Please note, however, that for these experimentations, I have only written the text for the final exhibition piece that I decided to use (“Buttermere” – which was decided after the “Presentation Options” experiment), and these are obviously only first drafts of the text. Once I decide on the final writing style I wish to use, I will then spend time writing the text for each of the locations, as well as writing numerous drafts. Also, as you will see below, some of the piece of text I have written a more complete than others. This is because, when I was experimenting with each of the writing styles, if I thought that the specific type of text wouldn’t work well with my project, I decided to move onto the next so that I could focus on finding a piece of text that worked.

 


 

EXPERIMENT TEXT:

 

Personal and Creative:

The first style of writing I decided to experiment with was that which held a personal and creative characteristic. As briefly suggested above, this particular idea (of including accompanying text) and style stemmed from a previous module (#Phonar), where I experimented with the “Flicktion” technique in order to create a personal and fictitious piece surrounding one of the memories that I held with regards to a particular photograph of mine (to see the piece that I am talking about, please visit the following link – https://hollyconstantinephotography.wordpress.com/2014/10/28/phonar-session-four-task-transformative-storytelling/). However, I also wanted to start of with the creation of a piece of text that uses this style of writing as, after the task that I completed for #Phonar, I found that I tended to use this style of writing in my personal pieces that I create outside of university.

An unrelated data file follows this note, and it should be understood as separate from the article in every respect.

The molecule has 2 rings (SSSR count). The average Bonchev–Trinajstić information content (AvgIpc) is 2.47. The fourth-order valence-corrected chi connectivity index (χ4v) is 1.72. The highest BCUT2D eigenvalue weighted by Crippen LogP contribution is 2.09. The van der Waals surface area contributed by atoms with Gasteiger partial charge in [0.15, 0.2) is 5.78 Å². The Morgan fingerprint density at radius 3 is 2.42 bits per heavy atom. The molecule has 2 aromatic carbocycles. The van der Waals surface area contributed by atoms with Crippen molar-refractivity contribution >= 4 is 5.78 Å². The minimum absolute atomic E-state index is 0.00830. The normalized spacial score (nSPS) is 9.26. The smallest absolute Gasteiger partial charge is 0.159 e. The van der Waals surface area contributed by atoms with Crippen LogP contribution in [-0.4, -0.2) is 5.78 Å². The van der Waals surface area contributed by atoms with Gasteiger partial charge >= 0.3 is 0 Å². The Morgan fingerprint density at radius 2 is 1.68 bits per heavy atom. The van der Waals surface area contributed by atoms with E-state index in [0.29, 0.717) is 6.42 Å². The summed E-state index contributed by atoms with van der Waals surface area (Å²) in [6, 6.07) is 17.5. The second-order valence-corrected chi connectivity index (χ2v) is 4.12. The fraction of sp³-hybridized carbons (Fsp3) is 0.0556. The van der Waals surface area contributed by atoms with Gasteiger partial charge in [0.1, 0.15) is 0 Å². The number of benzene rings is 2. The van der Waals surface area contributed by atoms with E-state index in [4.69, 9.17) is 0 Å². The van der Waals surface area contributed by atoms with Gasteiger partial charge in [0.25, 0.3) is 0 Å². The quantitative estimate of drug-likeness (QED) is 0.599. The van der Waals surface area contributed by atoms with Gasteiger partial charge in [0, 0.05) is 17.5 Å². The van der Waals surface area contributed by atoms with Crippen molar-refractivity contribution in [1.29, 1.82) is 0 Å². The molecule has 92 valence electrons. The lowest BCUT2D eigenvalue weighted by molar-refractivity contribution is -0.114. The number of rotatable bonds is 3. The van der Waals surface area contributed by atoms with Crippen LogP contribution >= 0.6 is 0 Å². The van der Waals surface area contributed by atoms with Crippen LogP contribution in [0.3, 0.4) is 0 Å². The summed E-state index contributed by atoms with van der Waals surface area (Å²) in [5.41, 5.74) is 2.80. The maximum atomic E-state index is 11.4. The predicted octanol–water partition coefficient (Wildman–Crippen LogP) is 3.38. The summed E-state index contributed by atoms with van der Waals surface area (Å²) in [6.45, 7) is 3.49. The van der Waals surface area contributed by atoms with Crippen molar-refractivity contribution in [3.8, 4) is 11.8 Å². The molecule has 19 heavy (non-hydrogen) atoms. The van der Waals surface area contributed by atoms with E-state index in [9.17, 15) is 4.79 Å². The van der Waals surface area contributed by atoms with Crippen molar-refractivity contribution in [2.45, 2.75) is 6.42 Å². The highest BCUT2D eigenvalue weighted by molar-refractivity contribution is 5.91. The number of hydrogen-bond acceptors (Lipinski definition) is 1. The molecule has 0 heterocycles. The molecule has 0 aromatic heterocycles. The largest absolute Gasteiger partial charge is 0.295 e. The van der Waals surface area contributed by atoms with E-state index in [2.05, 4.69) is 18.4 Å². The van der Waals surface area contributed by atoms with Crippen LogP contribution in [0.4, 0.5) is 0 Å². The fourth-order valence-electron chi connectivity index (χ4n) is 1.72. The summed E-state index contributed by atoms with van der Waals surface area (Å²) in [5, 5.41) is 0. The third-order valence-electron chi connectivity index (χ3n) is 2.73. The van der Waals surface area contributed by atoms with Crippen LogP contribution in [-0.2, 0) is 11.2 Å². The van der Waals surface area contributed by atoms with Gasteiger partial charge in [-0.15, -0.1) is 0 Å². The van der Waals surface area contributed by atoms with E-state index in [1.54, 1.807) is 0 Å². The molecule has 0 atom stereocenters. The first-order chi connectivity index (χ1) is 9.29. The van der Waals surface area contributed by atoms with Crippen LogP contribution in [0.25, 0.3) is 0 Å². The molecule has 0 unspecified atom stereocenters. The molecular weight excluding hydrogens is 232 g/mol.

Nevertheless, with all of this being said, I also found that when I conducted some research into Alfred Wainwright’s “A Pictorial Guide of the Lakeland Fells” books, his style of writing was both poetically descriptive and suggestive. Focusing primarily on the descriptive aspect of his writing (because I feel that the suggestive text would only really fit within a guide like publication), the myriad of poetic language tools that he uses (such as personification and metaphors), creates an intellectually informed yet beautiful piece of writing; this could be used to represent the beauty of the subject discussed throughout the text, whilst also providing the viewer with an understanding into Wainwrights personal viewpoint in relation to the Lake District area.